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Rosie Batty backs ACTU campaign to bring in domestic violence leave -

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MARK COLVIN: The Australian of the Year Rosie Batty is today backing a campaign by the ACTU to make domestic violence leave available to all Australian workers.

Ms Batty says the process of leaving her violent husband, through court attendances and police interviews, was so time consuming, it was like having a second job.

She's arguing that extra leave will help make it safer and easier for fellow victims to leave their partners.

But business groups say there's already enough leave available to workers facing domestic violence.

From Canberra, Tom Iggulden reports.

TOM IGGULDEN: When Caroline's partner began abusing her at home, it soon impacted her at work as well.

CAROLINE: They were supportive in the beginning and for the very first bit said, you know "Take some time off, that's fine."

TOM IGGULDEN: But over a period of months, as her issues at home worsened...

CAROLINE: It was as bad as they could get. Threatened to kill me.

TOM IGGULDEN: ...the attitude of her workmates and superiors also changed.

CAROLINE: They did say at one stage, you know, obviously you're doing something wrong to cause this issue.

TOM IGGULDEN: Soon her requests for more time off were rejected.

CAROLINE: "You're always off, you're always late. What are you going to do about it?" And it came to the point where I can't do anything about it. I have to do this.

TOM IGGULDEN: Eight months into her ordeal, she quit the job she'd done for years, faced, she says, with an impossible choice between keeping her employer happy and dealing with the mountain of issues that confront domestic violence victims who choose to leave their partners.

We've changed Caroline's name to protect her identity.

CAROLINE: Ongoing lawyer's appointments. There was obviously a whole heap of doctor’s appointments.

Domestic violence counselling sessions, which I only ever got to do two - I had to cancel the rest because I just couldn't fit them in.

Numerous appointments with my bank and just also with school; trying to keep them updated, trying to sort out issues that were affecting my child.

TOM IGGULDEN: Behind on her mortgage, and struggling to even feed herself and her child, the loss of her job was financially catastrophic.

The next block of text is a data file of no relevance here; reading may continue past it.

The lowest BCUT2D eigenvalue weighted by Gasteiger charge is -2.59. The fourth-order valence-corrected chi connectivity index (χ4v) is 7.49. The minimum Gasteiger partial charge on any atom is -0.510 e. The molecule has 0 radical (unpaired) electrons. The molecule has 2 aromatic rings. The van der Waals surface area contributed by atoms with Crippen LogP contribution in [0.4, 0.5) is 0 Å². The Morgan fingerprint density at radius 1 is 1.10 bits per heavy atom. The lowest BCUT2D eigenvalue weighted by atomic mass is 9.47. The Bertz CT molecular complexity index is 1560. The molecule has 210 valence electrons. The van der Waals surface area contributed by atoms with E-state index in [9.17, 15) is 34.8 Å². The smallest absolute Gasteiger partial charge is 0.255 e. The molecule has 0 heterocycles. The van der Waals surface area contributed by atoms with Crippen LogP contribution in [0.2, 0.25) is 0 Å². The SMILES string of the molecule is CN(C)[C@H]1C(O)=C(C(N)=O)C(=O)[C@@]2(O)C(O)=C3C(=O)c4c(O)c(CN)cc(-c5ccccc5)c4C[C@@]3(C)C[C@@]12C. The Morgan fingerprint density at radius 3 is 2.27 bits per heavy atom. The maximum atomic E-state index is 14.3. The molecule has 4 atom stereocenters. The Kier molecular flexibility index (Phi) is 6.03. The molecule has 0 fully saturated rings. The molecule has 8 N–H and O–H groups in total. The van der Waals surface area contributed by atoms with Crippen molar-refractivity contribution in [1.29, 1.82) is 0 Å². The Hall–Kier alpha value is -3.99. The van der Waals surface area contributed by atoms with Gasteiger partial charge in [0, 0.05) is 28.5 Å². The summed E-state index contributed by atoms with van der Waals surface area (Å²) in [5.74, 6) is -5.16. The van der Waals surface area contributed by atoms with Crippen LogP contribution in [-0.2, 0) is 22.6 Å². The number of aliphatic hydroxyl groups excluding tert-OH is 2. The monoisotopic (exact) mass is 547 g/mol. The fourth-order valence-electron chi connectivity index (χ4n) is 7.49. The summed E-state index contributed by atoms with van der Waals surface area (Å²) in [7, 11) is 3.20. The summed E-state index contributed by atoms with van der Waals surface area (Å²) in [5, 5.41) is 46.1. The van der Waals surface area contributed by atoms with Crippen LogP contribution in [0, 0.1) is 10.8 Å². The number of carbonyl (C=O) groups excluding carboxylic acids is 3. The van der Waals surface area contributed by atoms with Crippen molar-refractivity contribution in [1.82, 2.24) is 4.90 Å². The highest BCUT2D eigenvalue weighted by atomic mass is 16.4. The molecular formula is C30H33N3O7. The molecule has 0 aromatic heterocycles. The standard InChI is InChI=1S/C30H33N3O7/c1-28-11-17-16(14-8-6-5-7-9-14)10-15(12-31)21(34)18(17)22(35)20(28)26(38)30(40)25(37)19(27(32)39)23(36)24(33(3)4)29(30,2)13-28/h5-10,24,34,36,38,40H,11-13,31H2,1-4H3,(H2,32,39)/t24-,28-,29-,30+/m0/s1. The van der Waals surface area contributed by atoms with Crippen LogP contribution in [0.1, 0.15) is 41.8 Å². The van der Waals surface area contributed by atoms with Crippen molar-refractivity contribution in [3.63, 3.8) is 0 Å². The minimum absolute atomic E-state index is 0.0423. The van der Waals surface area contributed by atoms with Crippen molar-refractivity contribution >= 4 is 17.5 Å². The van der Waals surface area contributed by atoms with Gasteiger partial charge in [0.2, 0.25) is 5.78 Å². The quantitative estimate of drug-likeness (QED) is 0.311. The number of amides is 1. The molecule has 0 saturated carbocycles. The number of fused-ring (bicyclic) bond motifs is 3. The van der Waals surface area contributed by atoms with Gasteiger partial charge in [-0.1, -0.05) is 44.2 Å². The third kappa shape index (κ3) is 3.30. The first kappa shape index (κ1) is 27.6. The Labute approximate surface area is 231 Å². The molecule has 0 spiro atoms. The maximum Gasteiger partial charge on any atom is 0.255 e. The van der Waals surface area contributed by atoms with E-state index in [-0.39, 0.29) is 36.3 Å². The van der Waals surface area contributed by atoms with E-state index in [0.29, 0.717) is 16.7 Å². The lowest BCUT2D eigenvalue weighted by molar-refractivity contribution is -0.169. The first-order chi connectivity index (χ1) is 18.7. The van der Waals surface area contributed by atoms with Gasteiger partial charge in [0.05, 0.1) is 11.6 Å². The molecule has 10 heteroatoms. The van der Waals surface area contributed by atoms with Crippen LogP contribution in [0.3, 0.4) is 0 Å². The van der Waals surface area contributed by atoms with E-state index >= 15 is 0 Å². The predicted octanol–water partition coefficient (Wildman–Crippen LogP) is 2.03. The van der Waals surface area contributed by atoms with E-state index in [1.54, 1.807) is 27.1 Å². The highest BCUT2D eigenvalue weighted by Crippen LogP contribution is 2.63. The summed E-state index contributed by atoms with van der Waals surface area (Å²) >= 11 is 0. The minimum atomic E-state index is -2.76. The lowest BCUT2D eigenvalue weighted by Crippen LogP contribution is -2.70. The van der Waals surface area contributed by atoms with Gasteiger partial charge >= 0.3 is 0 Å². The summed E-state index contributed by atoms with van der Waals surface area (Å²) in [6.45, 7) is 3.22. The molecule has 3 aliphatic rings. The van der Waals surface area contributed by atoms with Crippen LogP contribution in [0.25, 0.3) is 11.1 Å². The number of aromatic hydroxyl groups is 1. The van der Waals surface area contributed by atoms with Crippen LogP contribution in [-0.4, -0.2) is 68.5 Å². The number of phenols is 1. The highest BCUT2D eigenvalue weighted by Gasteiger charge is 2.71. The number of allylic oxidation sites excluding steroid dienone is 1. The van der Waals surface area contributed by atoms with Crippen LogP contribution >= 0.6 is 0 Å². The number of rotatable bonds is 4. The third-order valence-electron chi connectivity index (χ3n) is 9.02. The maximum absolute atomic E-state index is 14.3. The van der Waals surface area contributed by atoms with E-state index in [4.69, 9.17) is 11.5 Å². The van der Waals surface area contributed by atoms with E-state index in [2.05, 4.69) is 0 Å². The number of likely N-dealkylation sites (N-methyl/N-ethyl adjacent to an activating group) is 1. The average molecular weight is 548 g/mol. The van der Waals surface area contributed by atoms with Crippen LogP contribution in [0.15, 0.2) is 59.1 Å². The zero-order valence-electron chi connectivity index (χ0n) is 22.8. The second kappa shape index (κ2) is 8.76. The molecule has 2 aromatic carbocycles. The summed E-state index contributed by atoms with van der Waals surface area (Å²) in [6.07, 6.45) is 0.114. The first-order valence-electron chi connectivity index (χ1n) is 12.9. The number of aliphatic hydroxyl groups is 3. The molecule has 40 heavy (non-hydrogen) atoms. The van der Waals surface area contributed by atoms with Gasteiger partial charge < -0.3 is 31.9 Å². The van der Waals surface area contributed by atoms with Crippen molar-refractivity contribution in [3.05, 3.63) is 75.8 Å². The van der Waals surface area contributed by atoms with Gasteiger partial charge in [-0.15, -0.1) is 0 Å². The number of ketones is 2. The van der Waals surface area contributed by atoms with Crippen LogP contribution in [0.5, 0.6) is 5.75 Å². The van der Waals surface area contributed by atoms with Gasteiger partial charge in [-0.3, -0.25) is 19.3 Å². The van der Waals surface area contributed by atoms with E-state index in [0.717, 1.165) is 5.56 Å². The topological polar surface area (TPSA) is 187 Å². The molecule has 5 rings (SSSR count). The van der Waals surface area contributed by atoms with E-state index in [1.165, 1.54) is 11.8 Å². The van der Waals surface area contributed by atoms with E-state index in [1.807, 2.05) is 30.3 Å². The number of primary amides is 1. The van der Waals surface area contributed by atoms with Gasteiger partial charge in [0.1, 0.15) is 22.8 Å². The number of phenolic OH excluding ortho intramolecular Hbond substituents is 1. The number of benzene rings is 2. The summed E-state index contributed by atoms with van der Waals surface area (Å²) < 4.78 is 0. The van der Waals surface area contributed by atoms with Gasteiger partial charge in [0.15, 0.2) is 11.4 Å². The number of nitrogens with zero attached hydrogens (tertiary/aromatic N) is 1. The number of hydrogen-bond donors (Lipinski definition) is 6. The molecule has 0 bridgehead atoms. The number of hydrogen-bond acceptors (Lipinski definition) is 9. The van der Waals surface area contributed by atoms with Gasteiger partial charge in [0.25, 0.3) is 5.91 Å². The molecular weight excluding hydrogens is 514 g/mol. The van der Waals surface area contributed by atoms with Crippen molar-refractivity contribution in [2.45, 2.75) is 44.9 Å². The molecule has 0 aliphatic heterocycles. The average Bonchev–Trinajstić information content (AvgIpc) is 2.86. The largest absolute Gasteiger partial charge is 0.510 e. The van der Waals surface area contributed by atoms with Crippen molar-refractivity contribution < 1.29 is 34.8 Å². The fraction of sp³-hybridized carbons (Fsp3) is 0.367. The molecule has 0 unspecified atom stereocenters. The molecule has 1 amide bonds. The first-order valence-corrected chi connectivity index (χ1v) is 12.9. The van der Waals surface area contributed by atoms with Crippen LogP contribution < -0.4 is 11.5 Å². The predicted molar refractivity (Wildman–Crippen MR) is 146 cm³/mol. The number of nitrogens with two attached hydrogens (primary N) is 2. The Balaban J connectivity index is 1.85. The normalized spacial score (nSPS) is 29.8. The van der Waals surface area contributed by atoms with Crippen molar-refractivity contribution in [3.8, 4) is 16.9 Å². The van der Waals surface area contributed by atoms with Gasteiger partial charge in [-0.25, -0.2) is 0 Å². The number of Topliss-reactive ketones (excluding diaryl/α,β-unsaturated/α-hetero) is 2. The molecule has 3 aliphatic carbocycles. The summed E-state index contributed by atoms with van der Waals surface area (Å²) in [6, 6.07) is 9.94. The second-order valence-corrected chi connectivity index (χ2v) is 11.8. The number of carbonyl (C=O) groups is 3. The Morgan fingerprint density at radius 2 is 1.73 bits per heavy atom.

Australian of the Year Rosie Batty is sympathetic to stories like Caroline's. Her son Luke was killed by his father after a protracted campaign of domestic violence against Ms Batty that forced her to leave him.

ROSIE BATTY: The year before Luke died was my year from hell. I can't tell you how many days I spent in court. It was like a second job. It was hideous.

TOM IGGULDEN: She's supporting a union case to Fair Work Australia for every Australian worker to be guaranteed 10 days domestic violence leave if they need it.

ROSIE BATTY: What I believe that ultimately means is the difference between someone possibly losing her job and falling into poverty.

KATE CARNELL: An extra 10 days is a huge cost to business.

TOM IGGULDEN: That's Kate Carnell, CEO of the Australian Chamber of Commerce and Industry.

She says businesses shouldn't be asked to solve a societal problem, and warns a well-meaning campaign to protect women may have unintended consequences.

KATE CARNELL: We don't want to do anything that impacts upon workplaces' interest in employing women, I suppose progressing women in their organisations.

TOM IGGULDEN: Around a million and a half employees have access to paid domestic violence leave already thanks to enterprise bargaining agreements with their employers.

They're mostly big employers like McDonalds, Kmart, Telstra and the National Australia Bank.

But domestic violence leave clauses are rare among the 2 million small Australian businesses like the one Caroline used to work for.

She says having more leave would have helped her through the difficult decision to leave her partner.

CAROLINE: I would have been able to sort out my stuff, knowing and taking that pressure off, know that I could take that time off, knowing my mortgage was going to get paid, I could afford to attend certain counselling sessions and I could afford to feed myself.

TOM IGGULDEN: But Kate Carnell says creating a special category of leave for people in specific circumstances would create a bad precedent.

And she says Caroline would have had access to enough leave to deal with her situation through current mandatory arrangements.

KATE CARNELL: She can take her sick leave, her personal leave, her recreation leave. Now if she'd used up all of that, it's hard to believe that an extra 10 days would have made her in a better position.

MARK COLVIN: Kate Carnell ending Tom Iggulden's report.